Figures for drownings in the Canaries in 2019 continued the lower trend started in 2018 but there were still 57 people who drowned in the sea around these islands last year, 15 of them in Tenerife. In 2018 there were 56 deaths, 18 in Tenerife. This was heralded as good news compared with the figures for 2017 when 93 drowned, but clearly these figures are still far too high.
As usual, the vast majority, around three quarters, are foreigners, mostly male, and the authorities and organizations that work to reduce drownings here say that prevention is key to reducing these fatalities further. Let’s hope the push is working and that the message really is finally getting across.
I am oten asked why I focus on drowning rather than road safety, and sometimes criticized for doing so on the grounds that I put people off going swimming which is a “fun and healthy thing to do”. So it is, but only if it is done in full knowledge of how to do so safely. It’s sobering to realise, in my opinion, that statistics show far more drowning in Canarian waters as dying on the islands’ roads in road traffic accidents.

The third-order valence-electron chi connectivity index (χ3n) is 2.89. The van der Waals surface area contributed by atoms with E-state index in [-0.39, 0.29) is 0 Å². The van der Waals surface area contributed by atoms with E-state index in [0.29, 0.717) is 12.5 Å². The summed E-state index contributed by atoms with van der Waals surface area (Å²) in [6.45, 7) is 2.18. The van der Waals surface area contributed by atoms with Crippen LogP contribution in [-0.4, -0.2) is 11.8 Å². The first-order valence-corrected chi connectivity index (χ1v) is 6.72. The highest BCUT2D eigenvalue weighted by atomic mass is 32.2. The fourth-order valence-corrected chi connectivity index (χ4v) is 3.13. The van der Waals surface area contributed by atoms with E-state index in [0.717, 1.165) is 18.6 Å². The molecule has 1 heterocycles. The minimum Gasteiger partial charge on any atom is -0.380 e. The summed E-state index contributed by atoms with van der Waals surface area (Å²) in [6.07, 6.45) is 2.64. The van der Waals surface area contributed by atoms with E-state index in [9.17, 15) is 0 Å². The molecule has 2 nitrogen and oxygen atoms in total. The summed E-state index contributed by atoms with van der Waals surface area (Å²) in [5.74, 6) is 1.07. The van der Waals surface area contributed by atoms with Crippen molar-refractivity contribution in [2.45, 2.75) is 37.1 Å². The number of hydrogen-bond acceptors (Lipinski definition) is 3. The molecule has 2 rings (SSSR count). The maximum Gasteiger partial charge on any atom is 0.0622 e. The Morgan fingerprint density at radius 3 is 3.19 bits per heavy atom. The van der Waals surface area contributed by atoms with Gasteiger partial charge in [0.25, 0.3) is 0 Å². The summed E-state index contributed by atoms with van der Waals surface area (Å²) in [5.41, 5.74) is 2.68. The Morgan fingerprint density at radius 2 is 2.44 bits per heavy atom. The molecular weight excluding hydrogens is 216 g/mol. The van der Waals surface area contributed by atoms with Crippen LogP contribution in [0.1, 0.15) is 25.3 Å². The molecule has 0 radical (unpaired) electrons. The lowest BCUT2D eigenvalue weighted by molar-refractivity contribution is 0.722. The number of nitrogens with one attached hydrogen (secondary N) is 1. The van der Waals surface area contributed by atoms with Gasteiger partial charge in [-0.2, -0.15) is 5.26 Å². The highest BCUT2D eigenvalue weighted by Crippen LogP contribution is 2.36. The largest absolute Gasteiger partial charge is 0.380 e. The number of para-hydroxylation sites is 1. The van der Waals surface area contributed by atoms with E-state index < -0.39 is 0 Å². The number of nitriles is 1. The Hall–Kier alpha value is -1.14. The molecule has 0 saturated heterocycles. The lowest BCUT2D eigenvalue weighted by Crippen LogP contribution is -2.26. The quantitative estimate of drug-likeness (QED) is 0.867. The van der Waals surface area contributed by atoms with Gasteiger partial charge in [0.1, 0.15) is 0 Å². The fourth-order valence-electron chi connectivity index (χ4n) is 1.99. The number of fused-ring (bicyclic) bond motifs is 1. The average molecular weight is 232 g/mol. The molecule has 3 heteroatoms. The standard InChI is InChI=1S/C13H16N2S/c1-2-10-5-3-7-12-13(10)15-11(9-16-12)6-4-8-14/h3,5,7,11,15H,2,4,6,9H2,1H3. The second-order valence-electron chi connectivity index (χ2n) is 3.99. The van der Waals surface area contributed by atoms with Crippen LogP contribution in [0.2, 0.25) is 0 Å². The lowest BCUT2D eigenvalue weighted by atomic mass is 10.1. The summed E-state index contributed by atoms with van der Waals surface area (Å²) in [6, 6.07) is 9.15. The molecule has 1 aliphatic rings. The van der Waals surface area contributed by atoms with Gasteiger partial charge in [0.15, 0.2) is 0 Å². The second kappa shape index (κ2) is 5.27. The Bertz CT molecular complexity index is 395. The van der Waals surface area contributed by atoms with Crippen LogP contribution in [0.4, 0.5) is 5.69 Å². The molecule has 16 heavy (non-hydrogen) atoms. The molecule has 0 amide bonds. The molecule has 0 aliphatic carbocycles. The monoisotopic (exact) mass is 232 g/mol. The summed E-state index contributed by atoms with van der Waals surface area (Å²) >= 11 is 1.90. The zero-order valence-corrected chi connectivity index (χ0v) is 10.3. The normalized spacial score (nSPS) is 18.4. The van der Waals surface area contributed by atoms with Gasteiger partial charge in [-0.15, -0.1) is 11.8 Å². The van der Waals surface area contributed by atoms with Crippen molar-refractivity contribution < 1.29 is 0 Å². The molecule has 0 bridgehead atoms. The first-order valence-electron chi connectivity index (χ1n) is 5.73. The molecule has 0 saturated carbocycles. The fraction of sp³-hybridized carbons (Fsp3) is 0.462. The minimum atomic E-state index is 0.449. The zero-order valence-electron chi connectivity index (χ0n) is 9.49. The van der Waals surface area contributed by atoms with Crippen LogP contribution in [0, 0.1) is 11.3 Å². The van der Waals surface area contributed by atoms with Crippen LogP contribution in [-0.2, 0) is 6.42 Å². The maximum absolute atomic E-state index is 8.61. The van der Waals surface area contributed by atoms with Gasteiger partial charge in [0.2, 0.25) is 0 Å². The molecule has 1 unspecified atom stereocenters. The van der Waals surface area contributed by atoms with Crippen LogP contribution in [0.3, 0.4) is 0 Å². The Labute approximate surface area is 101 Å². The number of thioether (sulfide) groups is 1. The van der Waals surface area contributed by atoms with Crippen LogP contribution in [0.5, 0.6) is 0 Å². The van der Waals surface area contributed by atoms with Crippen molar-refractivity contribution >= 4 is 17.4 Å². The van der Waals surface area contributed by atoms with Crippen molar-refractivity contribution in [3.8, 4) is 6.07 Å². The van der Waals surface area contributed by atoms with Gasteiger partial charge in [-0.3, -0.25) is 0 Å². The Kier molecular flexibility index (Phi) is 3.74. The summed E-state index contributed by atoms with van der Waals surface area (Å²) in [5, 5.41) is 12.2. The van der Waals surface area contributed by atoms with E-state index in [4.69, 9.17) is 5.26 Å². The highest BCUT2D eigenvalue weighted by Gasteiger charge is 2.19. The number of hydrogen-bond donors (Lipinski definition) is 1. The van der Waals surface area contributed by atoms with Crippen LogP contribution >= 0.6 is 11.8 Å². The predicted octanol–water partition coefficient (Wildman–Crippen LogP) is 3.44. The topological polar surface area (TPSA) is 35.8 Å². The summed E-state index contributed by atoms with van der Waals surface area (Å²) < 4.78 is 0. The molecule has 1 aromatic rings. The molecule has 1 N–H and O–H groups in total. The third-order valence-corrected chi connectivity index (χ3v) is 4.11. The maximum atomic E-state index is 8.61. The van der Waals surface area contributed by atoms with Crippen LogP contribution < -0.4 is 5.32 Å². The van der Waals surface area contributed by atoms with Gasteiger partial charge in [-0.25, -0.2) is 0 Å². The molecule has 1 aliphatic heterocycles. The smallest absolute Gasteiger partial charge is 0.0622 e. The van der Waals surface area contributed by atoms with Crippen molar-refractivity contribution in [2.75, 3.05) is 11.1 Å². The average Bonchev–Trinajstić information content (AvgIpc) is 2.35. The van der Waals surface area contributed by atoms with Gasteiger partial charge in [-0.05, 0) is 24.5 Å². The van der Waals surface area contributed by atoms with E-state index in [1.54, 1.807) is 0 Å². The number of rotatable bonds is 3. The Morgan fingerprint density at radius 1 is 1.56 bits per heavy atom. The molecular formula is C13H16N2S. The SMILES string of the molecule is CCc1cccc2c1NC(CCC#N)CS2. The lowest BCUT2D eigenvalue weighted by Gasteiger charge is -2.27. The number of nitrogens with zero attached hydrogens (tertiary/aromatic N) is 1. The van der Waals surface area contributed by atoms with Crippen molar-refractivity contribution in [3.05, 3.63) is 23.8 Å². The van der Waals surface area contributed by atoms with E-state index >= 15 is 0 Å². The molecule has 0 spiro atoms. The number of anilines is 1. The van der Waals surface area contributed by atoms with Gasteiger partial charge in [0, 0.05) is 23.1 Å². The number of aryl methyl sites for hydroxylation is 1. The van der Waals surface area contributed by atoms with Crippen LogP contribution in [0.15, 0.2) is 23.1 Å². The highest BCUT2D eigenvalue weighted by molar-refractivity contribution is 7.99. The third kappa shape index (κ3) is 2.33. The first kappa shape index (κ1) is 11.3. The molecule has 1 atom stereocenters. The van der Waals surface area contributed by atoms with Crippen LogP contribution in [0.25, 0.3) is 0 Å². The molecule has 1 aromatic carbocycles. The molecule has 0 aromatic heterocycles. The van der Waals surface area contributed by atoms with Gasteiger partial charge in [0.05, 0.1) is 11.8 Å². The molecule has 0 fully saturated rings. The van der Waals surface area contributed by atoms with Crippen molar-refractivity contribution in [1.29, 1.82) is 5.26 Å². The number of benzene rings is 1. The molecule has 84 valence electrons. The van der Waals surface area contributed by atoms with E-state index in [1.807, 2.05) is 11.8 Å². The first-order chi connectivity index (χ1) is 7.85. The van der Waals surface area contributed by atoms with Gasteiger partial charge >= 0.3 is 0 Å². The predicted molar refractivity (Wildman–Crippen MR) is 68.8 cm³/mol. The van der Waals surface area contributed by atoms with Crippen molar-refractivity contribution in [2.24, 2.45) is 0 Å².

In 2019, the fifth consecutive year in which drowning fatalities exceeded RTA deaths, 57 died in the sea compared with 39 on the roads; in 2018, the figures are 56/43; 2017 – 93/44; 2016 – 72/38; and 2015 – 62/39. It is not too far out to say that drownings are around double the numbers of deaths in traffic accidents.
The Canary Islands have the dubious honour of topping the leader board for drownings in Spanish regions, and in the Canaries, Tenerife has the highest numbers. Be aware of safety issues, and see HERE for official and practical advice on staying alive while enjoying the sea around Tenerife.